Monday, 27 January 2014

Author Interview|| Laura Michelle Thomas

 Laura Michelle Thomas is an author and professional copywriter and ghostwriter. She has been mentoring young writers in workshops, camps and courses since 2007.  More recently Laura formed a communications company through which she fosters the development of young writers worldwide through quality contests, conferences, blogging, books, and educational resources. She has been kind enough to give us an interview about her book Polly Wants to Be a Writer: The Junior Authors Guide to Writing and Getting Published.

The Speculative Daily: Can you tell us what this book is about and who you wrote it for?

Laura Michelle Thomas: Polly Wants to Be a Writer is a YA fantasy novel based on the materials I used to teach an eight-week short story workshop for young writers in which the students go from having no ideas on the first day to a fully polished short story of no more than 2,000 words that is ready to submit to a publisher. Several of my students have gone on to publish the stories they wrote during this class, and what is most helpful to them is walking with me step-by-step through the writing process: from idea to formatting and submission. Readers will be able to do the same as Polly, a fifteen-year-old wannabe writer struggles with the same issues.

TSD: What inspired you to write your book?

Not what, who. I talk to aspiring young writers, writing teachers, and parents with talented literary kids every day. Everyone needs realistic advice about becoming a professional writer. I simply cannot help them all individually, so I wrote a book that will.

TSD: What was your biggest obstacle during the writing process? How did you overcome it?

Time and space. Writing a novel on speculation (which means that you work on your book for almost a year and have no idea if you will sell a single copy) is very risky, so I always put my paid writing work first. I had to make a choice this year to put my novel first. I have to remake that decision every day. Hiring a talented team of young freelancers to help me serve my copywriting and ghostwriting customers was a really smart thing to do.

TSD: What advice do you have for writers who are thinking about writing a novel?

If you are serious about getting a book into reader’s hands, be realistic. Are you really ready for a major project? Have you had success publishing and getting paid for smaller pieces of work? If not, try that first. However much time and effort you think it is going to be, multiply that by ten. Also, be sure that you understand the different stages of the writing process. They are all different and will challenge you in different ways. Knowing your inner dragon (that voice in your head that tells you that your writing sucks) and how to use him will truly help if you do decide to tackle a big project like a novel.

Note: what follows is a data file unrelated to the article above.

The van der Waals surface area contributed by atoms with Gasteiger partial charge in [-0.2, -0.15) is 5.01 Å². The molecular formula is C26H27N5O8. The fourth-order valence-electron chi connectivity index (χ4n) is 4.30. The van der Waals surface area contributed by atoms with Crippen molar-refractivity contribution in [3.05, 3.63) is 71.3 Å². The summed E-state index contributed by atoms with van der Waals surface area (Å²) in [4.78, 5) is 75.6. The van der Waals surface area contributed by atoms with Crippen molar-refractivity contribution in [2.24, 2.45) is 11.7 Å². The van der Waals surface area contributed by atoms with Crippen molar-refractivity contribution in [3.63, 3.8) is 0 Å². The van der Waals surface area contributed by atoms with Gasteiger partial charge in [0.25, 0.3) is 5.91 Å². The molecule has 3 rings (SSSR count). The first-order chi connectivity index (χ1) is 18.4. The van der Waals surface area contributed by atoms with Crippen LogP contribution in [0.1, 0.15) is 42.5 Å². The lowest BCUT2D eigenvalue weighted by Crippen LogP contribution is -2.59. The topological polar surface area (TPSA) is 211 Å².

You can buy Laura's book 'Polly Wants to Be a Writer' from||
IndieBound|| BookDespository

Sunday, 19 January 2014

Amazing|| Photography

Since this is a very small version of the real picture, it doesn't do it much justice.
To see the full sized image click here.

Sunday, 12 January 2014

Author Interview|| Michelle Sagara West

Michelle Michiko Sagara is a Japanese-Canadian author of fantasy literature, active since the early 1990s. She has published as Michelle Sagara, as Michelle West and as Michelle Sagara West. She lives in Toronto and is employed part-time at Bakka. She was generous enough to take time out of her busy schedule to answer our interview questions.

The Speculative Daily: What inspired you to start writing?

Michelle Sagara West: Like most writers, my inspiration for writing is a direct result of my love of reading. Books were like entire pocket worlds for me as a child; I loved them. I loved the stories and I loved the words. Sometimes I had to struggle with the words to understand and appreciate the nuances they contained--but unlocking them always opened up new avenues for me as a reader, and new ways of seeing both myself and the world around me.

I wanted to write books at a very young age--I thought, at the time, books were all made by hand, and I was frustrated because my writing and drawing didn't look like a real book.

But eventually I understood off-set printing, and printing presses, and publication, and at that time, I started to write, because I wanted to tell a story that readers would fall in love with, just as I’d fallen in love with the stories of others.

TSD: What were the major hurdles in getting your novel published and publicised?

Michelle: The major hurdles for me were writing and revising a novel. This isn’t as simple an answer as it at first seems. Writing for yourself is a simple act of creation; it’s not so much an act of communication. You understand how you think; you understand who your characters are. But when you’re writing for other readers you need to make certain that some of that knowledge is actually on the page. Too much, and it slows the story down; too little and it becomes confusing and possibly even seems pointless.